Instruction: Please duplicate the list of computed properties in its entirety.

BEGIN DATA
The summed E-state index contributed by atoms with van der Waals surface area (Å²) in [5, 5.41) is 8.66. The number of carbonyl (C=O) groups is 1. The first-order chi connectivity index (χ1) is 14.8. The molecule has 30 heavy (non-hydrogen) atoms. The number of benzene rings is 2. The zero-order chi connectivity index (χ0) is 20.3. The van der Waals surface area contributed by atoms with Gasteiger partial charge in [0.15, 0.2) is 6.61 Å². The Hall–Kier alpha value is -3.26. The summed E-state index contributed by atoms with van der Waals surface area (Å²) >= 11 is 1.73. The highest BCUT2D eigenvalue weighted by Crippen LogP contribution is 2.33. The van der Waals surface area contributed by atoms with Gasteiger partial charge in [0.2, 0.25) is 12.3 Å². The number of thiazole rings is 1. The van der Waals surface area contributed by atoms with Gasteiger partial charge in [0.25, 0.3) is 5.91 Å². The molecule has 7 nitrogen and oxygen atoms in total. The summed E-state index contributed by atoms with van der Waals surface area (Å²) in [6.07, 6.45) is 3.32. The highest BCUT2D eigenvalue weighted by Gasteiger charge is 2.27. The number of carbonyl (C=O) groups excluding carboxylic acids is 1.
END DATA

The summed E-state index contributed by atoms with van der Waals surface area (Å²) in [5, 5.41) is 8.66. The number of carbonyl (C=O) groups is 1. The first-order chi connectivity index (χ1) is 14.8. The molecule has 30 heavy (non-hydrogen) atoms. The number of benzene rings is 2. The zero-order chi connectivity index (χ0) is 20.3. The van der Waals surface area contributed by atoms with Gasteiger partial charge in [0.15, 0.2) is 6.61 Å². The Hall–Kier alpha value is -3.26. The summed E-state index contributed by atoms with van der Waals surface area (Å²) >= 11 is 1.73. The highest BCUT2D eigenvalue weighted by Crippen LogP contribution is 2.33. The van der Waals surface area contributed by atoms with Gasteiger partial charge in [0.2, 0.25) is 12.3 Å². The number of thiazole rings is 1. The van der Waals surface area contributed by atoms with Gasteiger partial charge in [0.25, 0.3) is 5.91 Å². The molecule has 7 nitrogen and oxygen atoms in total. The summed E-state index contributed by atoms with van der Waals surface area (Å²) in [6.07, 6.45) is 3.32. The highest BCUT2D eigenvalue weighted by Gasteiger charge is 2.27. The number of carbonyl (C=O) groups excluding carboxylic acids is 1.